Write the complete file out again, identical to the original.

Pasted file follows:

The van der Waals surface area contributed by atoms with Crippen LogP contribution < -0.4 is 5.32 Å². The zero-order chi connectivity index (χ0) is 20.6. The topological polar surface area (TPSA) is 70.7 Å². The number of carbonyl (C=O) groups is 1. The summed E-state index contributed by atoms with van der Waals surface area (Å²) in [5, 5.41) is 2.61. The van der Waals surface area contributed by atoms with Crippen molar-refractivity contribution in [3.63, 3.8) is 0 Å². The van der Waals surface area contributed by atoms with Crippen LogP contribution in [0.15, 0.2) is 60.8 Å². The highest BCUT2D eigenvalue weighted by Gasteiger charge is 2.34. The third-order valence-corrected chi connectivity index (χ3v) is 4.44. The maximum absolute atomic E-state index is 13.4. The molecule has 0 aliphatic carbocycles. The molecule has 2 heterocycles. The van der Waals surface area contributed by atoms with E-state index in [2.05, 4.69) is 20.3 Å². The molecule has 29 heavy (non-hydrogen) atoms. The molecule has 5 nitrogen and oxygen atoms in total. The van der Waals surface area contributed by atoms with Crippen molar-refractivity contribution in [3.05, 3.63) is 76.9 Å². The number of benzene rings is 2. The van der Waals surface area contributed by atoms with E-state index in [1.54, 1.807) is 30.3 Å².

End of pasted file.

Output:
The van der Waals surface area contributed by atoms with Crippen LogP contribution < -0.4 is 5.32 Å². The zero-order chi connectivity index (χ0) is 20.6. The topological polar surface area (TPSA) is 70.7 Å². The number of carbonyl (C=O) groups is 1. The summed E-state index contributed by atoms with van der Waals surface area (Å²) in [5, 5.41) is 2.61. The van der Waals surface area contributed by atoms with Crippen molar-refractivity contribution in [3.63, 3.8) is 0 Å². The van der Waals surface area contributed by atoms with Crippen LogP contribution in [0.15, 0.2) is 60.8 Å². The highest BCUT2D eigenvalue weighted by Gasteiger charge is 2.34. The third-order valence-corrected chi connectivity index (χ3v) is 4.44. The maximum absolute atomic E-state index is 13.4. The molecule has 0 aliphatic carbocycles. The molecule has 2 heterocycles. The van der Waals surface area contributed by atoms with E-state index in [2.05, 4.69) is 20.3 Å². The molecule has 29 heavy (non-hydrogen) atoms. The molecule has 5 nitrogen and oxygen atoms in total. The van der Waals surface area contributed by atoms with Crippen molar-refractivity contribution in [3.05, 3.63) is 76.9 Å². The number of benzene rings is 2. The van der Waals surface area contributed by atoms with E-state index in [1.54, 1.807) is 30.3 Å².